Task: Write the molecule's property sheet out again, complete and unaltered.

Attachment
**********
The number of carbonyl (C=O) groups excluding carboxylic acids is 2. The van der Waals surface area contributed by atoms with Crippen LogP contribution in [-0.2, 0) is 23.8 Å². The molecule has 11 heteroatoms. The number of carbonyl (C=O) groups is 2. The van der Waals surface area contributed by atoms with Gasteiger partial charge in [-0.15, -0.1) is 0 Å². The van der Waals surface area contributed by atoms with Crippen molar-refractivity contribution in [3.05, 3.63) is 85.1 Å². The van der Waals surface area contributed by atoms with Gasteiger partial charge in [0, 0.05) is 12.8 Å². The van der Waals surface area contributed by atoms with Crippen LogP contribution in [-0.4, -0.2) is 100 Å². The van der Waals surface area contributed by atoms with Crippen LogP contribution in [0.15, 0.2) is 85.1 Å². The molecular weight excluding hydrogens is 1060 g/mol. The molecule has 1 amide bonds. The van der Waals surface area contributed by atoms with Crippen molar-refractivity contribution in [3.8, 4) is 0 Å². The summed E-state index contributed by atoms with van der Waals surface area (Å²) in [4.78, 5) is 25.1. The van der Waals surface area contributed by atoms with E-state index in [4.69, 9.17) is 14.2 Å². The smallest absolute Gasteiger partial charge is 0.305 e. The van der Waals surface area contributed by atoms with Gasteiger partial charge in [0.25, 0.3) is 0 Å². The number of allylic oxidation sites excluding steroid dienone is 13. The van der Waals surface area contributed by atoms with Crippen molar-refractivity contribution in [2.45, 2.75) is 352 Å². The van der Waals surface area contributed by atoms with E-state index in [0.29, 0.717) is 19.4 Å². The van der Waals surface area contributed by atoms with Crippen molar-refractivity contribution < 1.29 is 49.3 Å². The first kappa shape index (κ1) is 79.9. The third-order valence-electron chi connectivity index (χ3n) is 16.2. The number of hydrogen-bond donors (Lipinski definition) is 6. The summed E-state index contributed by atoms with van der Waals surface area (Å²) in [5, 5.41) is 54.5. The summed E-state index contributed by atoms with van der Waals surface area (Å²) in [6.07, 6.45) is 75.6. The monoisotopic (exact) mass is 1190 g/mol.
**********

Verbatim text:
The number of carbonyl (C=O) groups excluding carboxylic acids is 2. The van der Waals surface area contributed by atoms with Crippen LogP contribution in [-0.2, 0) is 23.8 Å². The molecule has 11 heteroatoms. The number of carbonyl (C=O) groups is 2. The van der Waals surface area contributed by atoms with Gasteiger partial charge in [-0.15, -0.1) is 0 Å². The van der Waals surface area contributed by atoms with Crippen molar-refractivity contribution in [3.05, 3.63) is 85.1 Å². The van der Waals surface area contributed by atoms with Gasteiger partial charge in [0, 0.05) is 12.8 Å². The van der Waals surface area contributed by atoms with Crippen LogP contribution in [-0.4, -0.2) is 100 Å². The van der Waals surface area contributed by atoms with Crippen LogP contribution in [0.15, 0.2) is 85.1 Å². The molecular weight excluding hydrogens is 1060 g/mol. The molecule has 1 amide bonds. The van der Waals surface area contributed by atoms with Crippen molar-refractivity contribution in [3.8, 4) is 0 Å². The summed E-state index contributed by atoms with van der Waals surface area (Å²) in [4.78, 5) is 25.1. The van der Waals surface area contributed by atoms with E-state index in [4.69, 9.17) is 14.2 Å². The smallest absolute Gasteiger partial charge is 0.305 e. The van der Waals surface area contributed by atoms with Gasteiger partial charge in [0.25, 0.3) is 0 Å². The number of allylic oxidation sites excluding steroid dienone is 13. The van der Waals surface area contributed by atoms with Crippen molar-refractivity contribution in [2.45, 2.75) is 352 Å². The van der Waals surface area contributed by atoms with E-state index in [0.29, 0.717) is 19.4 Å². The van der Waals surface area contributed by atoms with Crippen molar-refractivity contribution < 1.29 is 49.3 Å². The first kappa shape index (κ1) is 79.9. The third-order valence-electron chi connectivity index (χ3n) is 16.2. The number of hydrogen-bond donors (Lipinski definition) is 6. The summed E-state index contributed by atoms with van der Waals surface area (Å²) in [5, 5.41) is 54.5. The summed E-state index contributed by atoms with van der Waals surface area (Å²) in [6.07, 6.45) is 75.6. The monoisotopic (exact) mass is 1190 g/mol.